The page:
Dad loved to go to the mall; he loved to "window shop," even if he had no plans to buy anything. Mom was the same way; they could while away a pleasant hour or two just wandering the mall, enjoying the ambiance.
Yesterday, my dear niece Jessica sent me a surprising photo that she took at Mount Berry Square.
Thought you'd get a kick out of this. Mount Berry Square remodeled the interior a while back (maybe within the last year), adding historical photos of Rome. I've seen a lot of the pictures before, but somehow missed this one until today.
The photo is a wonderful shot of Dad, a 28 year old reporter at the Rome News-Tribune, chewing on a cigar while working away at his typewriter in the very cramped news room of the original Rome News-Tribune building on (appropriately enough) Tribune Street, just a block off Broad Street. (He gave up cigars a couple of decades later, and gave up pipes as well once Mom was diagnosed with emphysema.) I remember the office in every minute detail, because I spent scores of hours there. As a child, I could think of nothing much more fun than to spend a few hours with Dad at the office when he was working late putting together high school sports reports for the next day's paper. Many of those other reporters may not have known it, but I spent a lot of time hunting and pecking on their typewriters (in the evenings, most reporters were at home, but the sports department--which was Dad and Orbie Thaxton--spent the evenings typing up incoming info on high school football games and the like, since the Rome News-Tribune was first a foremost a local paper for the Rome/Floyd County area, and high school sports were important to the community).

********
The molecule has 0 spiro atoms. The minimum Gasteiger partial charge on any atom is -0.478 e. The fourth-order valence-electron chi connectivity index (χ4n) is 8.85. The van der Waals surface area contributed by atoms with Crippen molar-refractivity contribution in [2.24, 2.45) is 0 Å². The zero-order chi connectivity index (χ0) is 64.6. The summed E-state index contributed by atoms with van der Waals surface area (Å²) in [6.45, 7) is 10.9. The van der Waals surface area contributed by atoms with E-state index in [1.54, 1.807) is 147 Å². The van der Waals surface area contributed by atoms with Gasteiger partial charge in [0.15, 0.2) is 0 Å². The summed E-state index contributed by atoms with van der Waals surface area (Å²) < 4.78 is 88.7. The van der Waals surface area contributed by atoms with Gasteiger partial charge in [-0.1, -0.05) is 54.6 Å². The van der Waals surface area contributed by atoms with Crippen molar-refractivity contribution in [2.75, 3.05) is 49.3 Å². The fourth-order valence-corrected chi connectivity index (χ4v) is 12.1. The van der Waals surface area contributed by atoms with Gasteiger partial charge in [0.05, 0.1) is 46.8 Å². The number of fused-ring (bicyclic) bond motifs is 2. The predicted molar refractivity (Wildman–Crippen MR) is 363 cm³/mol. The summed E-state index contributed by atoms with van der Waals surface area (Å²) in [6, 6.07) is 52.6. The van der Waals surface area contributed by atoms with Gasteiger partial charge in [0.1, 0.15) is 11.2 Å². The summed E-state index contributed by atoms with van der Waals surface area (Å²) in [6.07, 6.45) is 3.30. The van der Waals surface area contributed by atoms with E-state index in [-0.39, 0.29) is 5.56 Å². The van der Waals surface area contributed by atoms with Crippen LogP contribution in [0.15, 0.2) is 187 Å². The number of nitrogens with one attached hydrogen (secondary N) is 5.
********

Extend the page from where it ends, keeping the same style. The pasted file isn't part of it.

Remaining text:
I had no idea until now that there was a picture of Dad prominently displayed on the wall of Mount Berry Square as a part of Rome's history, but I'm quite happy about it. Dad loved Rome, and he dedicated his life to the city, to the county, and to the young men and women who participated in Rome sports. He organized basketball tournaments, he worked closely with the Rome/Floyd County Recreation Department, and he was friends with virtually every coach in every high school in the area. He was an important part of Rome history, to be sure.
Likewise, Mount Berry Square was an important part of his life. He and Mom spent lots of time there. During the years when Susan and I had the farmhouse on Horseleg Creek Road, we'd often meet Mom and Dad at the mall for dinner, and then we'd all just look around for a while. After Mom died, I would frequently go with Dad to the mall during one of my mid-week visits; we might buy something, or we might buy nothing at all, but even then he just loved looking around. Every now and then, he'd see a little knick-knack or a decorative pin or a framed print or somesuch and he's smile thoughtfully and say, "Your mother would have liked that." The mall was a place for him to revisit pleasant moments in the past.
And now Dad's back at Mount Berry Square. I find it strangely satisfying...